June 28, 2006
a cool quote
No passion in the world is equal to the passion to alter someone else's draft.
H. G. Wells (1866 - 1946)
June 26, 2006
One more upcoming event . . .
On Saturday, January 6, 2007, Scribes (The American Society of Writers on Legal Subjects) will hold a program on Writing Jury Instructions in Plain English. This program will be at 10:45 a.m. in Washington, D.C. (just after the AALS annual meeting). The program is expected to include Justices from California, which just adopted plain language jury instructions.
Joe Kimble (at Thomas M. Cooley Law School) and I will have more information to share about this later. (There is also a Scribes event on August 5 in Honolulu at the Sheraton Moana Surfrider Hotel. That may be the most interesting use for travel funds.)
- Prof. Mark E. Wojcik
The John Marshall Law School
"next" year's conferences
With this year's big Legal Writing Institute conference over in June, and with the new fiscal year at most U.S. universities starting on July 1st, many legal writing professors are now planning their travel (and expenses) for the new academic year. To date we know of:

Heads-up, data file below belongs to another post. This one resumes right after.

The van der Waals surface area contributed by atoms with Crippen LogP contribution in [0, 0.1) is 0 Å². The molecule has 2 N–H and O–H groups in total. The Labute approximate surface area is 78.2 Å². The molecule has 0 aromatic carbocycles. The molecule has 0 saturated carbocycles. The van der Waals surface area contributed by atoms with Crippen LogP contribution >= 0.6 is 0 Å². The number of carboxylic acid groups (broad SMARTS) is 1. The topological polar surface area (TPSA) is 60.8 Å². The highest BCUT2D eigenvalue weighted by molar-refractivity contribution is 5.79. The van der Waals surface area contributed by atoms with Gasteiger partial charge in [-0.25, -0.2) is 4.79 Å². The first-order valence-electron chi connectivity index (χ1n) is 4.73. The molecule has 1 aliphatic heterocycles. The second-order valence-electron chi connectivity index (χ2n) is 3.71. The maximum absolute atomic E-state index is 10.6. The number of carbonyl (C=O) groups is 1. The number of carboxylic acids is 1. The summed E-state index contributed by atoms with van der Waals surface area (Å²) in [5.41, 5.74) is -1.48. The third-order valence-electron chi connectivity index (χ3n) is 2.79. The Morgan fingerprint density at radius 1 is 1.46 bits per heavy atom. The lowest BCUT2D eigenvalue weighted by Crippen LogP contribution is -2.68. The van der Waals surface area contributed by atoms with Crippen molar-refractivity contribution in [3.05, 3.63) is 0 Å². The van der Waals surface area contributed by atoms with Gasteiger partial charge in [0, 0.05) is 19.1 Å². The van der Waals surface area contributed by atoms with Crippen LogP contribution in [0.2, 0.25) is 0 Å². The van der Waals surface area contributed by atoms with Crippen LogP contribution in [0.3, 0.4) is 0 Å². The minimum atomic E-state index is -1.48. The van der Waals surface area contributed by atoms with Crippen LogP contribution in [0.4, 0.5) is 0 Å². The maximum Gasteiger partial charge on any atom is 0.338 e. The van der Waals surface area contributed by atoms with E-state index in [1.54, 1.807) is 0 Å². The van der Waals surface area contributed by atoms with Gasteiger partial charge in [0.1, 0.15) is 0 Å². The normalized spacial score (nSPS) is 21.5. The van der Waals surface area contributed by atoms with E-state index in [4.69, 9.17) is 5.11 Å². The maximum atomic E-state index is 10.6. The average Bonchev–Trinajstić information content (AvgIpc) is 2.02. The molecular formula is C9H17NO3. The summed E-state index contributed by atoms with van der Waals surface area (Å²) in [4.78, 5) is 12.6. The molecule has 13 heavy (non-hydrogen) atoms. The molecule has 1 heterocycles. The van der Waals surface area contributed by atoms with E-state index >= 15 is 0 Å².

Association of American Law Schools annual meeting
January 3 - 7, 2007
7th Annual Rocky Mountain Legal Writing Conference
University of Nevada, Law Vegas
Spring (likely March) 2007
Second Global Lawyering Skills Conference
The John Marshall Law School (Chicago)
May 4 & 5, 2007
Back to the Future of Legal Research Conference
Chicago-Kent College of Law
May 17 % 18, 2007
Association of Legal Writing Directors conference
Central Region Legal Writing Conference
Fall (likely September) 2007
As more information and URL's become available for these and other conferences, they will be posted here.
June 25, 2006
"compete the position"
Yet another verb has been adapted to today's perceived linguistic needs . . . "compete," formerly labelled and broadly considered to be an intransitive verb, is now used as a transitive verb. Want to hire or promote someone using a full and open selection process? Then you'll need to "compete the position."
The U.S. Court of Appeals for the D.C. Circuit used the phrase in a 2000 decision: "Unable to dispute that its refusal to compete the position adversely affected Cones, HHS cannot legitimately contend that it took no adverse personnel action against him."
My spot check of 3-4 dictionaries shows that this usage is yet to be formally recognized.